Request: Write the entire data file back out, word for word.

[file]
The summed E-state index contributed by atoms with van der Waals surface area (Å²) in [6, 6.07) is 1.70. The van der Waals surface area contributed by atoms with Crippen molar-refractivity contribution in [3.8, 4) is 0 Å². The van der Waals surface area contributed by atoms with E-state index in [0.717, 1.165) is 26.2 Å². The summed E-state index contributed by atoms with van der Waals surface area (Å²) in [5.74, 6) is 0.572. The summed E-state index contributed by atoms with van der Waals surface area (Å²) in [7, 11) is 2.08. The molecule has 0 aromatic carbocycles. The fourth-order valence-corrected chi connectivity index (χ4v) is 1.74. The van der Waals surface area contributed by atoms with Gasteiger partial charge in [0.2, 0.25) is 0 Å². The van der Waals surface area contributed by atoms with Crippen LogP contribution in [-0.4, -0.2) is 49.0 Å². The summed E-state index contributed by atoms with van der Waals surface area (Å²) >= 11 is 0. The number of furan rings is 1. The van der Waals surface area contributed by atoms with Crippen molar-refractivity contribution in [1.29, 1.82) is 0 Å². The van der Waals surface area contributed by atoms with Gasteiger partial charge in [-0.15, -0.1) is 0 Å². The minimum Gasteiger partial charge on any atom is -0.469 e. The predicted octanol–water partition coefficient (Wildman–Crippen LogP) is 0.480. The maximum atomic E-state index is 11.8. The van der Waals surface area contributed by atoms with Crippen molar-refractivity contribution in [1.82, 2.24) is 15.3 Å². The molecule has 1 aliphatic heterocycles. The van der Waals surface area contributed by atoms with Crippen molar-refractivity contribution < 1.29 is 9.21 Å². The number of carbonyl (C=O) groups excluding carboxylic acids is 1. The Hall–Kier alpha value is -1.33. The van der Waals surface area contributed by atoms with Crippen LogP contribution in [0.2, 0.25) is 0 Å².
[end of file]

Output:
The summed E-state index contributed by atoms with van der Waals surface area (Å²) in [6, 6.07) is 1.70. The van der Waals surface area contributed by atoms with Crippen molar-refractivity contribution in [3.8, 4) is 0 Å². The van der Waals surface area contributed by atoms with E-state index in [0.717, 1.165) is 26.2 Å². The summed E-state index contributed by atoms with van der Waals surface area (Å²) in [5.74, 6) is 0.572. The summed E-state index contributed by atoms with van der Waals surface area (Å²) in [7, 11) is 2.08. The molecule has 0 aromatic carbocycles. The fourth-order valence-corrected chi connectivity index (χ4v) is 1.74. The van der Waals surface area contributed by atoms with Gasteiger partial charge in [0.2, 0.25) is 0 Å². The van der Waals surface area contributed by atoms with Crippen LogP contribution in [-0.4, -0.2) is 49.0 Å². The summed E-state index contributed by atoms with van der Waals surface area (Å²) >= 11 is 0. The number of furan rings is 1. The van der Waals surface area contributed by atoms with Crippen molar-refractivity contribution in [1.29, 1.82) is 0 Å². The van der Waals surface area contributed by atoms with Gasteiger partial charge in [-0.15, -0.1) is 0 Å². The minimum Gasteiger partial charge on any atom is -0.469 e. The predicted octanol–water partition coefficient (Wildman–Crippen LogP) is 0.480. The maximum atomic E-state index is 11.8. The van der Waals surface area contributed by atoms with Crippen molar-refractivity contribution in [1.82, 2.24) is 15.3 Å². The molecule has 1 aliphatic heterocycles. The van der Waals surface area contributed by atoms with Crippen molar-refractivity contribution < 1.29 is 9.21 Å². The number of carbonyl (C=O) groups excluding carboxylic acids is 1. The Hall–Kier alpha value is -1.33. The van der Waals surface area contributed by atoms with Crippen LogP contribution in [0.2, 0.25) is 0 Å².